DG: Arun turned me on to the idea of sticking to a brand and the way to use artistic limits to make a piece of art have more of a signature, by doing that with a studio. Instead of having all the cool gear, just curate it to one brand.
AP: It comes from the need to have your own sound. When we were artists, we were doing that. Why not do it on the engineering side of things? It doesn't make sense to cater to everybody's needs all the time. I think we have too many choices now with digital. Somebody has to make a decision somewhere. Might as well start with the gear.
How would you describe the sound that you've achieved?
AP: It goes along with what I was saying earlier – the simpler, the better. Not having too many choices. The console doesn't have the ability to re-route itself in 100 different ways. There's no recall; no fancy features. This keeps everything very simple. A lot of the gear back then wasn't made to necessarily have a vibe. It was made to translate in a euphoric way, to be very clean, and give you what you put into it as much as possible. That's kind of how I try to do things, to have some clarity and then have the depth.
DG: I was looking for the same thing, just a Class A discrete console. I actually had the same guy that Arun hired, Damir, come over and rebuild mine. I used to have the very first MCI 500 series – I had the prototype, and nobody had schematics. He rebuilt that, but it ended up being a bit of a nightmare. I wanted to downsize to something more manageable, so this is a Studer 189 MkII. It's a mobile recording console, originally used to record classical music from a truck. It's fully modular, so even while it's turned on and running, you can open it up and swap channels out.
DG: Here's the fader cassette [clicks out part of a channel strip while the console is on and playing background music in the control room]. You can pop the channel out, just like this.
And it doesn't affect whatever is running at the time?
DG: It doesn't affect what's going on. And it's double-sided, so there's actually [components] on each side of the board. They packed everything into a really small package in a way that only the Swiss know. The reverb input modules were all built for plate reverbs, so you've got send, as well as a low end rolloff for your send, and then you've got an EQ on your return. These change the actual distance on the plate. There's a proprietary connection on the back that lets you plug into the motor on the plate, so that you can change the reverb time right here.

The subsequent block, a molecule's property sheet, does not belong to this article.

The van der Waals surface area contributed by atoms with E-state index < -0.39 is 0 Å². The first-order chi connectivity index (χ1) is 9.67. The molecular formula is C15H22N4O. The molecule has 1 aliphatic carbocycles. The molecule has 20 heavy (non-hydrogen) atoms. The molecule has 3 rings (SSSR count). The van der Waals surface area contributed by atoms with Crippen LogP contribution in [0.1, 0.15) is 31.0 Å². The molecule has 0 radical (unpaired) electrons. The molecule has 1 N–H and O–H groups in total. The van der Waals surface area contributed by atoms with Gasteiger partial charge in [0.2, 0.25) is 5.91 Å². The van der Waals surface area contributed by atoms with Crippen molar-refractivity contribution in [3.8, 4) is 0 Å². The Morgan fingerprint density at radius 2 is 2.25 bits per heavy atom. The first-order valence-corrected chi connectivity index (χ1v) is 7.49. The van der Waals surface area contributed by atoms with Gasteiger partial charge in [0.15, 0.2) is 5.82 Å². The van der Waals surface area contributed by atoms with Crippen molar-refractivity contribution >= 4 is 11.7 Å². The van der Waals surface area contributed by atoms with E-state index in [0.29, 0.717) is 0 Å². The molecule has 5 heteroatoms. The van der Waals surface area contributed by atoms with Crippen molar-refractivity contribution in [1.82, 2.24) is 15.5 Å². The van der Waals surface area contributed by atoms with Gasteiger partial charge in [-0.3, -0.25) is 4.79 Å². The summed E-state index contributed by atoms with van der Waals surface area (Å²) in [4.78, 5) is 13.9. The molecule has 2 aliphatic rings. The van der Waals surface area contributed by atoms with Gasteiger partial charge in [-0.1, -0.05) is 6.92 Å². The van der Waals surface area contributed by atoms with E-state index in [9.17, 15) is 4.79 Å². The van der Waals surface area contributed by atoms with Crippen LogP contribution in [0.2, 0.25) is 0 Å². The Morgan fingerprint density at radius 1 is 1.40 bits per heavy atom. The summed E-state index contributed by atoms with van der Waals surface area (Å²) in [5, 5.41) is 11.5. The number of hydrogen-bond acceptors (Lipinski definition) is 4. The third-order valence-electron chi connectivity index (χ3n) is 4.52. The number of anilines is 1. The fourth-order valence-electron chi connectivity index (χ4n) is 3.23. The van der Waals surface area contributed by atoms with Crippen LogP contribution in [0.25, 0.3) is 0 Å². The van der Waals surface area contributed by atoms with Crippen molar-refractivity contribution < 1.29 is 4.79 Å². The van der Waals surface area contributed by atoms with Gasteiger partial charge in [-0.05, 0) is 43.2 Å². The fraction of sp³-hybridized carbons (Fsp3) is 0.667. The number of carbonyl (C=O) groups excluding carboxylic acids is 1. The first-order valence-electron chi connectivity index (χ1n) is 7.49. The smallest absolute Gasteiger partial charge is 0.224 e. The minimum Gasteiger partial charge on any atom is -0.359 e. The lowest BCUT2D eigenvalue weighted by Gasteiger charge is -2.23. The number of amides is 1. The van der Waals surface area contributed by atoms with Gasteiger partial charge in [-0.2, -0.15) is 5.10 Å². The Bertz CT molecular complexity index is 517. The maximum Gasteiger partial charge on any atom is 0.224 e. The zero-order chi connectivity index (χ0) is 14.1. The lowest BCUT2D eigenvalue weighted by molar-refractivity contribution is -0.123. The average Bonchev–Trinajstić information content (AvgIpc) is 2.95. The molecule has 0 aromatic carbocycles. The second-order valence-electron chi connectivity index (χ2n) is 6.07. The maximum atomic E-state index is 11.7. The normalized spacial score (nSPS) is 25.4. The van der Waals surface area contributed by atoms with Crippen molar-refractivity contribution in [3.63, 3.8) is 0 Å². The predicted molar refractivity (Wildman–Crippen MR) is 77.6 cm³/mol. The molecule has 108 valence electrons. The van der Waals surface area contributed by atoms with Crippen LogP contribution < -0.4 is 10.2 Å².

Do you have that hooked up to your EMT plate?
DG: Not yet, but I will eventually. Obviously I'm not going to have four plates. The others will become stereo returns for something else. The other cool thing about this is that it interfaces with a Studer tape machine. I bought the tape machine – this 8-track deck. I can control the transport, arm the channels; and here are my eight returns.
What year is this console?
DG: 1974. Even the patchbay – everything is right here on the back. I'm a minimalist with the amount of gear that I want to use. I have that [Teletronix] LA-2A, which is a Rev 1 from the '60s, the very first edition of that model. There are four compressors in the console, as well as a plate reverb. That's my setup. My own musical style is cinematic and spacious, but also minimalist.
Let's talk about the Broken Orchestra project. I'm not that familiar with 3D sound myself.
AP: We've all experienced it, right? It's just spatial.
DG: In real life, it's 3D. If you're in the woods and hear the birds, it's 3D.
AP: On the recording/production side, we've mainly experienced sound in terms of left/right and front/back. Now we're adding the height channel to that.
By height channel, you mean up and down?
AP: Yeah. It's something that's always captured in the mics. An omni mic has sound that's captured in all directions, but it hasn't been the focus of recording production or the way speakers have been set up. The 5.1 is just the main layer around your ears, in the horizontal plane.
DG: In movie theaters, you've experienced surround sound, but someday it'll be in 3D.
Center channels lining the ceiling.
AP: Which they're already doing with Dolby Atmos.
The setup for the performance is in the round, but reversed. The audience is in the center, and the orchestra is the equivalent of stadium seating where the crowd would usually sit for theater in the round.
AP: Yes – the conductor is going to be dead center.
DG: [The conductor], Jayce Ogren, is a protege of the composer, David Lang. David will be there, but he's not conducting. Jayce is also a player, in that he's signaling how long the movements are going to last, how many hits there are going to be. He's bringing groups in and out the entire time.
Funding will be used to restore whichever instruments can be restored, so that they can go back into the Philadelphia Public School system?
DG: My friend, Danielle [Birrittella, a singer known as DIA], coined a phrase yesterday – she calls it innovative philanthropy. It's about being creative at something that America has been pretty good at, which is bringing private money into the social system to do things that we care about. It's about bringing creativity into that process. I'd say that this kind of music in this scene relates to classical in the same way that Kandinsky or Jackson Pollock relates to Renaissance painting. It's [a postmodern] version of that music. It's a very different experience than hearing a Vivaldi piece. It's kind of psychedelic, actually.